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[fahy-ber] /ˈfaɪ bər/
a fine, threadlike piece, as of cotton, jute, or asbestos.
a slender filament:
a fiber of platinum.
filaments collectively.
matter or material composed of filaments:
a plastic fiber.
something resembling a filament.
an essential character, quality, or strength:
people of strong moral fiber.
  1. filamentous matter from the bast tissue or other parts of plants, used for industrial purposes.
  2. a slender, threadlike root of a plant.
  3. a slender, tapered cell which, with like cells, serves to strengthen tissue.
Anatomy, Zoology. a slender, threadlike element or cell, as of nerve, muscle, or connective tissue.
Nutrition.. Also called bulk, dietary fiber, roughage.
  1. the structural part of plants and plant products that consists of carbohydrates, as cellulose and pectin, that are wholly or partially indigestible and when eaten stimulate peristalsis in the intestine.
  2. food containing a high amount of such carbohydrates, as whole grains, fruits, and vegetables.
Chemistry, vulcanized fiber.
Optics. optical fiber.
Also, especially British, fibre.
Origin of fiber
1350-1400; 1970-75 for def 9; Middle English fibre (< Middle French) < Latin fibra filament
Related forms
fiberless, adjective
interfiber, adjective Unabridged
Based on the Random House Dictionary, © Random House, Inc. 2015.
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Examples from the web for fiber
  • The fiber material is used commonly in the manufacture of fiber optics.
  • You've heard it now for years: fiber is good for you.
  • fiber is a type of carbohydrate that serves several important functions in the human body.
  • Then-since welding isn't possible-the joints are wrapped with fiber.
  • AS the field of fiber art receives increased recognition, some of its craftsmen are widening their horizons.
  • The strength and elasticity of spider silk makes it the toughest natural fiber.
  • Extensions to fiber optics will supply network capacity that borders on the infinite.
  • Enjoy quilts and the stories they tell in vibrant fiber exhibits of contemporary and traditional quilts.
  • These products reduce the impact of logging by blending plastic with wood fiber.
  • Currently the bits in data, audio or video traffic are sent through fiber optic cables as brief pulses of light.
British Dictionary definitions for fiber


the usual US spelling of fibre


a natural or synthetic filament that may be spun into yarn, such as cotton or nylon
cloth or other material made from such yarn
a long fine continuous thread or filament
the structure of any material or substance made of or as if of fibres; texture
essential substance or nature: all the fibres of his being were stirred
strength of character (esp in the phrase moral fibre)
  1. a narrow elongated thick-walled cell: a constituent of sclerenchyma tissue
  2. such tissue extracted from flax, hemp, etc, used to make linen, rope, etc
  3. a very small root or twig
(anatomy) any thread-shaped structure, such as a nerve fibre
Derived Forms
fibred, (US) fibered, adjective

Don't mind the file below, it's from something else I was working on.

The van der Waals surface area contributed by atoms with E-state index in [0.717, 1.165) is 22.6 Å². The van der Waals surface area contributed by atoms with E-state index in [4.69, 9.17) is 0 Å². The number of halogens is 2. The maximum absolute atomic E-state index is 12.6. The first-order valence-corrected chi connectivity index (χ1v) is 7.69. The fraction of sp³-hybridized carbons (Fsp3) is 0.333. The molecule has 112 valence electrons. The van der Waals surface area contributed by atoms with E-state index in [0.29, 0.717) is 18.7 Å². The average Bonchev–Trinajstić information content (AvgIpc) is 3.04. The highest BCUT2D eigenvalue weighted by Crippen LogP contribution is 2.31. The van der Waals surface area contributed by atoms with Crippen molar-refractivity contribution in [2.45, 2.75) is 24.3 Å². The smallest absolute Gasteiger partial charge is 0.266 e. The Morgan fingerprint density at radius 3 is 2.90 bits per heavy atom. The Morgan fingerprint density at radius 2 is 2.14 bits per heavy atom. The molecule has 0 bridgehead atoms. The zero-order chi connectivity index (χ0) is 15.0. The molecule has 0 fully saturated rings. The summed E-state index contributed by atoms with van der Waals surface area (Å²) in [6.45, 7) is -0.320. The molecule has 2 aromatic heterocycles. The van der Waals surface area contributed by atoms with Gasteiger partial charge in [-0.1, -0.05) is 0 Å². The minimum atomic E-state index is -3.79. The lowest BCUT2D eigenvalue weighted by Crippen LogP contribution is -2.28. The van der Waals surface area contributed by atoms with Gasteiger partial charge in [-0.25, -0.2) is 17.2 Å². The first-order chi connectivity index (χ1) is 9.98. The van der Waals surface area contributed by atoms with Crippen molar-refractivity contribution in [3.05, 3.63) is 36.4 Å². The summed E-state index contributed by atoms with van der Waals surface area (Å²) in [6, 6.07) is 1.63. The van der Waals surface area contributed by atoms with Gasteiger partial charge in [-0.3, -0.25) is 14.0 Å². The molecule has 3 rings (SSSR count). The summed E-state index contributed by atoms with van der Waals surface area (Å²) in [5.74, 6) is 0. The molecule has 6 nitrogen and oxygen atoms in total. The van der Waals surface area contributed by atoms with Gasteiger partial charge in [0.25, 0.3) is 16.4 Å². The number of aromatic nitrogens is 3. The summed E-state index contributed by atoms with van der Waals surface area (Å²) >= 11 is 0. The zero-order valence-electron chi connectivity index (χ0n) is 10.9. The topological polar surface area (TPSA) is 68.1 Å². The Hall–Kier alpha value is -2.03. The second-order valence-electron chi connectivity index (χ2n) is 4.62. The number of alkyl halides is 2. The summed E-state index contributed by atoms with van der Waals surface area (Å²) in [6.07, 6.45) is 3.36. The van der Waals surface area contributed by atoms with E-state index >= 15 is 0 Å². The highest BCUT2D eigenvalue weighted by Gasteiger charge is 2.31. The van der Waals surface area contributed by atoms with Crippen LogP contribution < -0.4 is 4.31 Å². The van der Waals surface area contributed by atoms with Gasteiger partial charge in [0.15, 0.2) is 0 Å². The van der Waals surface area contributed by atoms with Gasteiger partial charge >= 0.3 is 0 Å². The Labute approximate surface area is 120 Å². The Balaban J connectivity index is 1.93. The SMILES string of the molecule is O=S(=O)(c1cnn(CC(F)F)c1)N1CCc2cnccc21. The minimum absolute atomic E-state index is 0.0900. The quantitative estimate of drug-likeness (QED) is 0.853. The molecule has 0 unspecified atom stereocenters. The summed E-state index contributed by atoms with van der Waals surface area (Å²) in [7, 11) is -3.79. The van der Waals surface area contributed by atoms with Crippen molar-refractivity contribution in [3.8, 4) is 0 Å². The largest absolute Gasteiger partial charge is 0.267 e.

fibreless, (US) fiberless, adjective
Word Origin
C14: from Latin fibra filament, entrails
Collins English Dictionary - Complete & Unabridged 2012 Digital Edition
© William Collins Sons & Co. Ltd. 1979, 1986 © HarperCollins
Publishers 1998, 2000, 2003, 2005, 2006, 2007, 2009, 2012
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Word Origin and History for fiber

1530s, from French fibre (14c.), from Latin fibra "a fiber, filament," of uncertain origin, perhaps related to Latin filum "thread," or from root of findere "to split." Fiberboard is from 1897; Fiberglas is 1937, U.S. registered trademark name; and fiber optics is from 1956.

Online Etymology Dictionary, © 2010 Douglas Harper
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fiber in Medicine

fiber fi·ber (fī'bər)

  1. A slender thread or filament.

  2. Extracellular filamentous structures such as collagenic or elastic connective tissue fibers.

  3. The nerve cell axon with its glial envelope.

  4. An elongated threadlike cell, such as a muscle cell or one of the epithelial cells of the lens of the eye.

  5. Coarse, indigestible plant matter, consisting primarily of polysaccharides such as cellulose, that when eaten stimulates intestinal peristalsis. Also called roughage.

The American Heritage® Stedman's Medical Dictionary
Copyright © 2002, 2001, 1995 by Houghton Mifflin Company. Published by Houghton Mifflin Company.
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fiber in Science
  1. The parts of grains, fruits, and vegetables that contain cellulose and are not digested by the body. Fiber helps the intestines absorb water, which increases the bulk of the stool and causes it to move more quickly through the colon.

  2. One of the elongated, thick-walled cells, often occurring in bundles, that give strength and support to tissue in vascular plants. Fibers are one type of sclerenchyma cell.

  3. Any of the elongated cells of skeletal or cardiac muscle, made up of slender threadlike structures called myofibrils.

  4. The axon of a neuron.

fibrous adjective
The American Heritage® Science Dictionary
Copyright © 2002. Published by Houghton Mifflin. All rights reserved.
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